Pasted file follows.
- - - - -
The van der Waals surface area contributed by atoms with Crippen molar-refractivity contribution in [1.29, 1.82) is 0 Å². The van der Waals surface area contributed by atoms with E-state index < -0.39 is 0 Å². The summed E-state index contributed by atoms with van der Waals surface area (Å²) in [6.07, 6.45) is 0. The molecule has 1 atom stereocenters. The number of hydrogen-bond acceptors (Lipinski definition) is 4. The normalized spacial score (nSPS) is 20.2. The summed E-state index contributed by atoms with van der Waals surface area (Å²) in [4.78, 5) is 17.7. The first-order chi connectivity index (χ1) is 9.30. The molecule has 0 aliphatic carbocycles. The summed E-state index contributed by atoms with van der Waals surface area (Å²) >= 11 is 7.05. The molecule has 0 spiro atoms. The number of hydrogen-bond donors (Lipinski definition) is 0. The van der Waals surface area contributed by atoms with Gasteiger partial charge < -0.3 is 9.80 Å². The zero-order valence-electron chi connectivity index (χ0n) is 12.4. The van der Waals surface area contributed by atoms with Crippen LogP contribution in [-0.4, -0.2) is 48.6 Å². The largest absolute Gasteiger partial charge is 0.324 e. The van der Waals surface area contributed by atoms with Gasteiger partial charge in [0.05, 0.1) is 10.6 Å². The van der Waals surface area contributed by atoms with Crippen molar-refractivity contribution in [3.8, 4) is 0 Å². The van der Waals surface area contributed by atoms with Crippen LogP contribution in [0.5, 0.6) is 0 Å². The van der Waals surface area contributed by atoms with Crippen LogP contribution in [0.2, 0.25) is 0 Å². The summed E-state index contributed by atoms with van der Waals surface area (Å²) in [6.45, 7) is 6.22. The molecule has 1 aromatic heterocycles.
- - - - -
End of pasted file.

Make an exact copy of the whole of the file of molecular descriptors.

The van der Waals surface area contributed by atoms with Crippen molar-refractivity contribution in [1.29, 1.82) is 0 Å². The van der Waals surface area contributed by atoms with E-state index < -0.39 is 0 Å². The summed E-state index contributed by atoms with van der Waals surface area (Å²) in [6.07, 6.45) is 0. The molecule has 1 atom stereocenters. The number of hydrogen-bond acceptors (Lipinski definition) is 4. The normalized spacial score (nSPS) is 20.2. The summed E-state index contributed by atoms with van der Waals surface area (Å²) in [4.78, 5) is 17.7. The first-order chi connectivity index (χ1) is 9.30. The molecule has 0 aliphatic carbocycles. The summed E-state index contributed by atoms with van der Waals surface area (Å²) >= 11 is 7.05. The molecule has 0 spiro atoms. The number of hydrogen-bond donors (Lipinski definition) is 0. The van der Waals surface area contributed by atoms with Gasteiger partial charge < -0.3 is 9.80 Å². The zero-order valence-electron chi connectivity index (χ0n) is 12.4. The van der Waals surface area contributed by atoms with Crippen LogP contribution in [-0.4, -0.2) is 48.6 Å². The largest absolute Gasteiger partial charge is 0.324 e. The van der Waals surface area contributed by atoms with Gasteiger partial charge in [0.05, 0.1) is 10.6 Å². The van der Waals surface area contributed by atoms with Crippen molar-refractivity contribution in [3.8, 4) is 0 Å². The van der Waals surface area contributed by atoms with Crippen LogP contribution in [0.5, 0.6) is 0 Å². The van der Waals surface area contributed by atoms with Crippen LogP contribution in [0.2, 0.25) is 0 Å². The summed E-state index contributed by atoms with van der Waals surface area (Å²) in [6.45, 7) is 6.22. The molecule has 1 aromatic heterocycles.